Saturday, August 19, 2006

“Away Mission III: Klingonisch”—part 3

Today is Gene Roddenberry's birthday, so after reading this final installment of “Klingonisch,” head over to to read their tribute of the man that created “the show that changed the world”!

Blog #21 by Jeff Greenwald
Author of Future Perfect:
How Star Trek Conquered Planet Earth

Taken from the chapter
" Away Mission III: Klingonisch "
There’s an awards ceremony at twilight. The top Klingon officers assemble on a crude cement stage beneath a canopy of trees, dressed in thick regalia. The formalities are conducted under the glowering eye (and crustacean brow) of Toqduj Zantai JonwI: the fearsome Fleet Admiral of the entire Khemorex Klinzhai . Bats swoop around his ears, feasting on invisible gnats.

Ten warriors are called up in turn, and honored for outstanding service to the fleet. Finally, Q’Eltor himself is summoned. Along with a promotion to Lieutenant Commander, Ralf receives the Qet’lop’s coveted SuvwI’a’ award. “The literal translation,” taj’IH explains proudly, is, ‘That’s a warrior!’ ”

There is more drinking, more singing, and drinking again. When darkness falls, the warriors reconvene for a Klingon wedding. Qor-Zantai Haqtaj, Commanding Officer of the Dark Vengeance Fleet, will wed the half-Klingon, half-human B’Elanna Torres. The bride and groom look marvelous. Haqtaj struts among the picnic tables in his armadillo-like jacket, bedecked with medals and pins; B’Ellana (named for the half-Klingon engineer on Voyager) adjusts her headpiece, and applies dark makeup to her nose.

Though the ceremony won’t have the blessing of the Holy Church, it’s carried out in reverent Klingon style. Haqtaj literally battles his way to the altar. He’s a big man, and brooks no nonsense. Thick-suited warriors tumble over park benches (and each other) with loud shouts, their swords clanking into the dust. When the couple is finally united, taj’IH—the master of ceremonies for many of the evening’s events—presents them with small tokens: an amulet for her, a nose ring for him. They exchange vows and drink together from a silver chalice. Finally the bride and groom snarl at each other and share a savage kiss. Blood (or something close) flows down their chins. They exit the stage amid roars of congratulations.

By the time the ceremony ends, it’s bitterly cold outside. I join a pack of Klingons standing around the pit fire, singing battle songs and roasting marshmallows. RaH’el appears beside me, palming her dagger.

“The wedding was great,” I sigh.

“Yes.” She leers, fangs glinting in the firelight. “But the divorce will be better.”

An hour or so later, I find Supreme Admiral Toqduj Zantai JonwI—aka Andy Wilson—sitting alone on a picnic bench. I take a seat beside him. In his other life, Wilson is a rough-looking Scot, born in Paisley. A former cop, now a mechanic, he shows up at the Qet’lops “whenever I can afford it.”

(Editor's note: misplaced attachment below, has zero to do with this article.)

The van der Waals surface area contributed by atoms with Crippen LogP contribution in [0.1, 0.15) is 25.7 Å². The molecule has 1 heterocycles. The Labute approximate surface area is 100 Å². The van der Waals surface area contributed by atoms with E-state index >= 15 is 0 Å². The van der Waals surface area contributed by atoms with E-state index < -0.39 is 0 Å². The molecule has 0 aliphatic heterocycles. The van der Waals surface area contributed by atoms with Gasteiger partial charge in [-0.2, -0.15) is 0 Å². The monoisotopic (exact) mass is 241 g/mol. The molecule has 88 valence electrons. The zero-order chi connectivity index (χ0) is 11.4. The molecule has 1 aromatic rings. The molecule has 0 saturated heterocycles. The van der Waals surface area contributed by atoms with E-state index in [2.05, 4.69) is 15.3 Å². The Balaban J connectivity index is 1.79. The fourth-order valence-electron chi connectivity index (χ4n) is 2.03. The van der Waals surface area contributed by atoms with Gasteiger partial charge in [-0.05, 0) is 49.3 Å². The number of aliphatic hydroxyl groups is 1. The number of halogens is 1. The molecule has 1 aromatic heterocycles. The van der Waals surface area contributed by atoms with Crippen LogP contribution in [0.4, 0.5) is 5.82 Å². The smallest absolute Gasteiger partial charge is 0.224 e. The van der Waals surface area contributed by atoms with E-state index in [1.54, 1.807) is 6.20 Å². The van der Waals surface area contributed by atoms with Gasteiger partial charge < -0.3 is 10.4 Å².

Wilson first saw Klingons on TOS in 1966, when he was fifteen. “I’ve never been a Federation fan,” he sneers. “It’s like cowboys and Indians. I’ve always sided with the Indians—and Klingons are definitely the Indians.”

Wilson and his buddy, Stephen Donnelley, started the Khemorex Klinzhai (literally, the “Klingon spirit that grows”) in 1993. It was an act of treason: a mutiny from the U.S.-based Klingon Assault Group (KAG). Klingons in the U.K. and Europe cheered the move, shifting their allegiance to the local leaders. From its seed group of “ten Scottish guys,” the KK membership spread like wildfire. There are now more than 400 members throughout Europe.

“America-based fan clubs tend not to be a great idea for the U.K., or Europe in general,” Wilson tells me over a Styrofoam cup of wild prune juice, “because communications are difficult. Also, American Klingon groups tend to have a very short life span. They last a year, eighteen months at most, and then they fold. Compared to that, the Khemorex Klinzhai’s been going a very long time.”

There was probably another motive for the split as well. Personalities attracted to the Klingon mystique, obviously, prefer being in charge. It’s hard to blame them. Especially the Scots, whose great heroes have been in small, marauding bands rather than united armies.

“Scots are born warriors,” Wilson confirms, puffed up in his flamboyant uniform. “We’ve always been warriors. It’s in the bloodline. And if y’hear two Scots arguin’—why, it even sounds like Klingon!”

“Do you feel,” I ask, “like a Fleet Admiral?”

Wilson laughs, rolling a smoke. “When there are other Klingons about, yes.”


“Otherwise I’m just Andy Wilson, mechanic.”

A pod of warriors walk by, saluting smartly. Wilson nods in response, and strikes a match with his thumbnail.

At 2 a.m., music is still blasting through the trees. The late-night anthem is Tek for Trek, a heavy metal CD produced by a band of musicians from Berlin. Everyone present knows the songs by heart, and their Klingonisch howls could rouse a rotted skunk.

I slink off into the medical tent and collapse onto one of the army surplus cots, shivering under a borrowed sleeping bag. The music pounds on through the night. When I wake at dawn, breath steaming, I see a Klingon asleep in the cot next to mine. His black leather tunic, metal sash and molded brow piece are covered with frost.

That’s a warrior.


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